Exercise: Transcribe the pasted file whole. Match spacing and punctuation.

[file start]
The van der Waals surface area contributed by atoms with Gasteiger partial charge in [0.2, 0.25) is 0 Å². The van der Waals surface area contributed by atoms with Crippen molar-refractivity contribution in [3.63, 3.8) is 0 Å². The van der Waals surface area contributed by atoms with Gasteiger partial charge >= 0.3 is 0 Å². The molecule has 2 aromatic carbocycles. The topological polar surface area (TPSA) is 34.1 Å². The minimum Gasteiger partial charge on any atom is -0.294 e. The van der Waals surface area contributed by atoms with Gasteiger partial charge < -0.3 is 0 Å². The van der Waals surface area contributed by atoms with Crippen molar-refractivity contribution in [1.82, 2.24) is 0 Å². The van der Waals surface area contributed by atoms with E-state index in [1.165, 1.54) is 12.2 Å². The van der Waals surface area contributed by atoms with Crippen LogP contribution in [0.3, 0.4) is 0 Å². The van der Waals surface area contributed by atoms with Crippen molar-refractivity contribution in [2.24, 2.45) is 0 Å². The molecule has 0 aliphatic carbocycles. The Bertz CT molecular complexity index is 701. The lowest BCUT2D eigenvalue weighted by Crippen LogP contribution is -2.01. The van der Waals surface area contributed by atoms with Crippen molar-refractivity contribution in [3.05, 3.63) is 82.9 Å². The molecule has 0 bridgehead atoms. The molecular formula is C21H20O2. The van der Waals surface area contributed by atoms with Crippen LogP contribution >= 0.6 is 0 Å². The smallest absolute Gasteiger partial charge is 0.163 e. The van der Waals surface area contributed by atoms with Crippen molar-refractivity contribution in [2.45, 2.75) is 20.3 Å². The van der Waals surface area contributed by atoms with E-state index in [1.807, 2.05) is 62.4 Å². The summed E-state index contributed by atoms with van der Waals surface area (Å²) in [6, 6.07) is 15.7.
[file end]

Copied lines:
The van der Waals surface area contributed by atoms with Gasteiger partial charge in [0.2, 0.25) is 0 Å². The van der Waals surface area contributed by atoms with Crippen molar-refractivity contribution in [3.63, 3.8) is 0 Å². The van der Waals surface area contributed by atoms with Gasteiger partial charge >= 0.3 is 0 Å². The molecule has 2 aromatic carbocycles. The topological polar surface area (TPSA) is 34.1 Å². The minimum Gasteiger partial charge on any atom is -0.294 e. The van der Waals surface area contributed by atoms with Gasteiger partial charge < -0.3 is 0 Å². The van der Waals surface area contributed by atoms with Crippen molar-refractivity contribution in [1.82, 2.24) is 0 Å². The van der Waals surface area contributed by atoms with E-state index in [1.165, 1.54) is 12.2 Å². The van der Waals surface area contributed by atoms with Crippen LogP contribution in [0.3, 0.4) is 0 Å². The van der Waals surface area contributed by atoms with Crippen molar-refractivity contribution in [2.24, 2.45) is 0 Å². The molecule has 0 aliphatic carbocycles. The Bertz CT molecular complexity index is 701. The lowest BCUT2D eigenvalue weighted by Crippen LogP contribution is -2.01. The van der Waals surface area contributed by atoms with Crippen molar-refractivity contribution in [3.05, 3.63) is 82.9 Å². The molecule has 0 bridgehead atoms. The molecular formula is C21H20O2. The van der Waals surface area contributed by atoms with Crippen LogP contribution >= 0.6 is 0 Å². The smallest absolute Gasteiger partial charge is 0.163 e. The van der Waals surface area contributed by atoms with Crippen molar-refractivity contribution in [2.45, 2.75) is 20.3 Å². The van der Waals surface area contributed by atoms with E-state index in [1.807, 2.05) is 62.4 Å². The summed E-state index contributed by atoms with van der Waals surface area (Å²) in [6, 6.07) is 15.7.